Plant breeders in two States report very promising developments in boron-tolerant malting barley lines and durum wheat.
Boron is widespread in soils in the southern (and western) cropping belt and is associated with toxic conditions which limit root growth, and hence moisture and nutrient uptake in plants.
Some wheat varieties, including the widely grown Frame, are more tolerant of boron than others but now senior barley breeder David Moody of Agriculture Victoria, Horsham, is hopeful that similar attributes will be available in malting barley.
"The breeding of potential boron-tolerant lines has been fast-tracked using a combination of NIR technology, a rapid hydroponic assay for boron resistance, summer seed increases, and knowledge gained from the CRC for Molecular Plant Breeding. The overseas variety Sahara is the source of tolerance," Mr Moody said.
Related work at the University of Adelaide has identified a suite of genes and their molecular markers for boron-tolerance (see p1 southern edition of this Ground Cover). Field trials in Sloop on the Eyre Peninsula have yielded good results despite the stresses of dry years. This breakthrough in identifying genes that affect yield on boron-toxic soils should add considerable speed and accuracy to future crossing work.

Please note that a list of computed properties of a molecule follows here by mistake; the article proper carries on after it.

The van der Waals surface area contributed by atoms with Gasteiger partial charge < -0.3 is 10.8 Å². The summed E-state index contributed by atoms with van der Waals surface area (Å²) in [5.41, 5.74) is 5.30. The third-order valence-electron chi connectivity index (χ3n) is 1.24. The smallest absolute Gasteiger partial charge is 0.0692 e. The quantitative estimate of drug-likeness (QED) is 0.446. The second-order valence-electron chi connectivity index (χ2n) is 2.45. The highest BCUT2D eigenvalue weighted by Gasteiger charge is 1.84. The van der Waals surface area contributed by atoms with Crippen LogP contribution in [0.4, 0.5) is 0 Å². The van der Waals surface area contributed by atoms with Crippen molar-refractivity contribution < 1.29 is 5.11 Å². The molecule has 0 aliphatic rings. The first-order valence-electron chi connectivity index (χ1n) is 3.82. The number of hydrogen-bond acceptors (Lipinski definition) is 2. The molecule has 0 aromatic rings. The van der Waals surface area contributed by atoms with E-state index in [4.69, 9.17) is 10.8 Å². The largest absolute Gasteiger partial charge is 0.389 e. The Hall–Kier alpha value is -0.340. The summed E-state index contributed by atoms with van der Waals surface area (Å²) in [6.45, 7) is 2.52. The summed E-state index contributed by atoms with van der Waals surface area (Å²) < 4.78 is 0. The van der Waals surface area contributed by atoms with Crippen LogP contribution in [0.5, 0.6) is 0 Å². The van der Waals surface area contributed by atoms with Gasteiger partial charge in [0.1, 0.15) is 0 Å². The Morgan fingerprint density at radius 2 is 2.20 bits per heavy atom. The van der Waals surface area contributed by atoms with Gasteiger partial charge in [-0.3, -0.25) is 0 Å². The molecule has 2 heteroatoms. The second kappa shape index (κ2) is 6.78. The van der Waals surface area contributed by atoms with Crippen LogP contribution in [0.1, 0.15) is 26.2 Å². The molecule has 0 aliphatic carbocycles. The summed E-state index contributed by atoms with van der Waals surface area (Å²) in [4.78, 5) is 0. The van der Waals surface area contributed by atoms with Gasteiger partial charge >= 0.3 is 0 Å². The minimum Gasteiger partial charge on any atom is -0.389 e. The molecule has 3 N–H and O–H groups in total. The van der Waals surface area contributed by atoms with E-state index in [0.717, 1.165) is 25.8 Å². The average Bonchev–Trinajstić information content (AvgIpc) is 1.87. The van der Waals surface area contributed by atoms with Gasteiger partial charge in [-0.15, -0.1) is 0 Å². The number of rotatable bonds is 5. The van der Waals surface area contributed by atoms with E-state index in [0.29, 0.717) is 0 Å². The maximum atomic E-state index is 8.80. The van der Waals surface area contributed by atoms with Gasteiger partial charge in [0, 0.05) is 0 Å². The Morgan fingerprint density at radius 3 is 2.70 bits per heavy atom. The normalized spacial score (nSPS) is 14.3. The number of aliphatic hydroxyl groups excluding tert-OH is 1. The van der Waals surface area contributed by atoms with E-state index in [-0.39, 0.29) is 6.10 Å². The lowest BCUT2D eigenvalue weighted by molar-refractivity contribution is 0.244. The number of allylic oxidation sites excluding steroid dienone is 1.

Meanwhile, "one of the most promising lines so far is VB9953, a potential malting variety which is also cereal cyst nematode-resistant. This line has progressed from being a single seed in 1996 to about 30 tonnes being harvested this year".
Mr Moody said in trials it was out-yielding Schooner in the Wimmera by an average 8 per cent and producing similar yields in the Mallee. Grain size was also better than Schooner.
"Seed of this line is being multiplied to enable commercial production trials in 2001 and commercial malting and brewing trials during 2002," he said.
"Due to quality similarities with Sloop it is expected that only one year of commercial brewing trials will be necessary."
Also, two new boron-tolerant durum wheat lines are at an advanced testing stage.
The lines have been bred at the University of Adelaide. Wheat breeder Tony Rathjen said one of the lines was a boron-tolerant back-cross derived mainly from Yallaroi.
He said it had out-yielded the very widely grown Tamaroi variety in conditions associated with high soil boron. The other was a Tamaroi derivative.
"If continued testing, especially grain quality trials, is successful, these lines should be available to seed producers in 2001," Dr Rathjen said.
Program 1.3.1 Contact: Mr David Moody 03 5362 2111 email: firstname.lastname@example.org
Program 1.6.2 Contact: Dr Tony Rathjen 08 8303 7216